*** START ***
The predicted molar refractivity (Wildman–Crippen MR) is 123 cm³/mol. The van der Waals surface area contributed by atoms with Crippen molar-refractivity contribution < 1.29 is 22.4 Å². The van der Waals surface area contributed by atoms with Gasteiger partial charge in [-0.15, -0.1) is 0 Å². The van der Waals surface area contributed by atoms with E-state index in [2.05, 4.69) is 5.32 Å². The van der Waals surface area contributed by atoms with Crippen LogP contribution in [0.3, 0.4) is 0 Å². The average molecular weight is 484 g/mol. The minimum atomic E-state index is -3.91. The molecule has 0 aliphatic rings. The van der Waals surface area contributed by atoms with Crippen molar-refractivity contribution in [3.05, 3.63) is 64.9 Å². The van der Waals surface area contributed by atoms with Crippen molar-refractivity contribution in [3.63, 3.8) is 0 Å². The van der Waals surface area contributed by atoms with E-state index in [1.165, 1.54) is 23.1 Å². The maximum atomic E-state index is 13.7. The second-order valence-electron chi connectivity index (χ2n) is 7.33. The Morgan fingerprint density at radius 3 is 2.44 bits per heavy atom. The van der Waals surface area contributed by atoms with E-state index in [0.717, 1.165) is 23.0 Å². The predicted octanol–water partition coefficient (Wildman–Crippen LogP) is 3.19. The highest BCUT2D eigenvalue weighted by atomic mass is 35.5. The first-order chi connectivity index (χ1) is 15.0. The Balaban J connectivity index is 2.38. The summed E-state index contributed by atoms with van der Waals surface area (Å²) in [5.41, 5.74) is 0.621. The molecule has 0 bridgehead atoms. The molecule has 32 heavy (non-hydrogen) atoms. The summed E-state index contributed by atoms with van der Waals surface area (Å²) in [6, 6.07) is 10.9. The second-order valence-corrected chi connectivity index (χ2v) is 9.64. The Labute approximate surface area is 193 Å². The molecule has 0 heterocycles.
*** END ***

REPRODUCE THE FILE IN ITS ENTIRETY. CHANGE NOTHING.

The predicted molar refractivity (Wildman–Crippen MR) is 123 cm³/mol. The van der Waals surface area contributed by atoms with Crippen molar-refractivity contribution < 1.29 is 22.4 Å². The van der Waals surface area contributed by atoms with Gasteiger partial charge in [-0.15, -0.1) is 0 Å². The van der Waals surface area contributed by atoms with E-state index in [2.05, 4.69) is 5.32 Å². The van der Waals surface area contributed by atoms with Crippen LogP contribution in [0.3, 0.4) is 0 Å². The average molecular weight is 484 g/mol. The minimum atomic E-state index is -3.91. The molecule has 0 aliphatic rings. The van der Waals surface area contributed by atoms with Crippen molar-refractivity contribution in [3.05, 3.63) is 64.9 Å². The van der Waals surface area contributed by atoms with Crippen molar-refractivity contribution in [3.63, 3.8) is 0 Å². The van der Waals surface area contributed by atoms with E-state index in [1.165, 1.54) is 23.1 Å². The maximum atomic E-state index is 13.7. The second-order valence-electron chi connectivity index (χ2n) is 7.33. The Morgan fingerprint density at radius 3 is 2.44 bits per heavy atom. The van der Waals surface area contributed by atoms with E-state index in [0.717, 1.165) is 23.0 Å². The predicted octanol–water partition coefficient (Wildman–Crippen LogP) is 3.19. The highest BCUT2D eigenvalue weighted by atomic mass is 35.5. The first-order chi connectivity index (χ1) is 15.0. The Balaban J connectivity index is 2.38. The summed E-state index contributed by atoms with van der Waals surface area (Å²) in [5.41, 5.74) is 0.621. The molecule has 0 bridgehead atoms. The molecule has 32 heavy (non-hydrogen) atoms. The summed E-state index contributed by atoms with van der Waals surface area (Å²) in [6, 6.07) is 10.9. The second-order valence-corrected chi connectivity index (χ2v) is 9.64. The Labute approximate surface area is 193 Å². The molecule has 0 heterocycles.